Śarīra (शरीर, “body”) refers to one of the twelve prameya (“objects of valid knowledge) according to the first chapter of Gautama’s Nyāyasūtra (2nd century CE). Prameya in turn represents the second of the sixteen padārthas (“categories”). Accordingly, “Śarīra is the locus of volition, senses and objects etc.”.
Nyaya (न्याय, nyaya) refers to a school of Hindu philosophy (astika), drawing its subject-matter from the Upanishads. The Nyaya philosophy is known for its theories on logic, methodology and epistemology, however, it is closely related with Vaisheshika in terms of metaphysics.
Shaivism (Shaiva philosophy)Source: Brill: Śaivism and the Tantric Traditions
Śarīra (शरीर) refers to the “physical body” and represents of the four divisions of the Self, according to Kṣemarāja’s Pratyabhijñāhṛdaya (chapter 7-8).—Accordingly, the self is said to be four-fold: void, life-force, the subtle body consisting of the mind and its faculties, and the physical body (śarīra). It is five-fold with the transindividual Power of Awareness that permeates the whole. In fact, it is not only cit that permeates the other levels: Kṣemarāja tells us that “it is clear that the very essence of each of these levels is the fact of its pervasion by all the loci of perception prior to it,” where “loci of perception” refers to these levels of embodiment as those realities with which contracted souls identify, and “prior to” means “more fundamental than
Shaiva (शैव, śaiva) or Shaivism (śaivism) represents a tradition of Hinduism worshiping Shiva as the supreme being. Closely related to Shaktism, Shaiva literature includes a range of scriptures, including Tantras, while the root of this tradition may be traced back to the ancient Vedas.
Shaktism (Shakta philosophy)Source: Brill: Śaivism and the Tantric Traditions (shaktism)
Śarīra (शरीर) refers to the “body”, according to the King Vatsarāja’s Pūjāstuti called the Kāmasiddhistuti (also Vāmakeśvarīstuti), guiding one through the worship of the Goddess Nityā.—Accordingly, “[...] O Goddess! With your energy the sun burns, the moon expands the immortal essence with his beams, and here in our body (śarīra) the vital functions glimmer under the control of the vital air. For, without you none can function at all”.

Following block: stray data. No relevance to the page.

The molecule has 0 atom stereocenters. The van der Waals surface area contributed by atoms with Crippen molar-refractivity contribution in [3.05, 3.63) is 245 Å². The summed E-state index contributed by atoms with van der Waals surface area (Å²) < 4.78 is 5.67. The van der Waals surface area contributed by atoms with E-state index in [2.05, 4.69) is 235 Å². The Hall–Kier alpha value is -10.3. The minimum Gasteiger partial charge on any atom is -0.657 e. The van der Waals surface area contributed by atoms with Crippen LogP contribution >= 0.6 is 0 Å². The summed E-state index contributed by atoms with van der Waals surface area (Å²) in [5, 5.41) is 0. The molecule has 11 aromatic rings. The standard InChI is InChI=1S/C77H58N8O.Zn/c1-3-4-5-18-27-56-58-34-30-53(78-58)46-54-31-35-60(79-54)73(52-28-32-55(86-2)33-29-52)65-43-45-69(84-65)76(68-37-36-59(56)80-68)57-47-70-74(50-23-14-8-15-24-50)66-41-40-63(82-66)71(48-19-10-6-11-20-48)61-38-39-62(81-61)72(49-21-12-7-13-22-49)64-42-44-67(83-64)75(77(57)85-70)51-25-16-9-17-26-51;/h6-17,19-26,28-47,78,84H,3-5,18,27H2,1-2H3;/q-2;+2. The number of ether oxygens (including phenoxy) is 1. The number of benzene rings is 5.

Shakta (शाक्त, śākta) or Shaktism (śāktism) represents a tradition of Hinduism where the Goddess (Devi) is revered and worshipped. Shakta literature includes a range of scriptures, including various Agamas and Tantras, although its roots may be traced back to the Vedas.
Yoga (school of philosophy)Source: Brill: Śaivism and the Tantric Traditions (yoga)
Śarīra (शरीर) [=Śarīraka?] refers to “bodies”, according to the Amṛtasiddhi, a 12th-century text belonging to the Haṭhayoga textual tradition.—Accordingly, “The sphere of the sun is at the base of the Central Channel, complete with twelve digits, shining with its rays. The lord of creatures (Prajāpati), of intense appearance, travels upwards on the right. Staying in the pathways in the spaces in the channels it pervades the entire body. The sun consumes the lunar secretion, wanders in the sphere of the wind and burns up all the bodily constituents in all bodies (sarva-śarīraka)”.
Yoga is originally considered a branch of Hindu philosophy (astika), but both ancient and modern Yoga combine the physical, mental and spiritual. Yoga teaches various physical techniques also known as āsanas (postures), used for various purposes (eg., meditation, contemplation, relaxation).
Vaishnavism (Vaishava dharma)Source: The Annals of the Research Project Center for the Comparative Study of Logic: A Study of Rāmānuja’s Theology
Śarīra (शरीर) refers to the “(twofold) body” (i.e., the spiritual and physical), according to Koki Ishimoto in his paper, A Study of Rāmānuja’s Theology : Three Aspects of viśiṣṭatva of Brahman.—Rāmānuja (1017-1137) is known as a philosopher who tried to harmonize the Vedānta philosophy with Vaiṣṇava theology. In later times his theory came to be called viśiṣṭādvaitavāda ‘qualified monisim’, since, in his view, Brahman is supposed to be qualified by three real factors: specifiers or differentiators (viśeṣa), auspicious qualities (kalyāṇaguṇa), and a twofold body (śarīra, spiritual and physical).
Vaishnava (वैष्णव, vaiṣṇava) or vaishnavism (vaiṣṇavism) represents a tradition of Hinduism worshipping Vishnu as the supreme Lord. Similar to the Shaktism and Shaivism traditions, Vaishnavism also developed as an individual movement, famous for its exposition of the dashavatara (‘ten avatars of Vishnu’).
General definition (in Hinduism)Source: archive.org: Vedic index of Names and Subjects
Śarīra (शरीर, ‘body’) is a word of frequent occurrence in Vedic literature. The interest of the Vedic Indians seems early to have been attracted to the consideration of questions connected with the anatomy of the body.
Thus a hymn of the Atharvaveda enumerates many parts of the body with some approach to accuracy and orderly arrangement. It mentions
- the heels (pārṣṇī),
- the flesh (māṃsa),
- the ankle-bones (gulphau),
- the fingers (aṅgulīḥ),
- the apertures (kha),
- the two metatarsi (uchlakau),
- the tarsus (pratiṣṭhā),
- the two knee-caps (aṣṭhīvantau),
- the two legs (jaṅghe),
- the two knee-joints (jānunoḥ sandhi).
Then comes above the
- two knees (jānū)
- the foursided (catuṣṭaya),
- pliant (śithira)
- trunk (kabandha).
The two hips (śroṇī) and the two thighs (ūrū) are the props of the frame (kusindha).
- the breast-bone (uras),
- the cervical cartilages (grīvāḥ),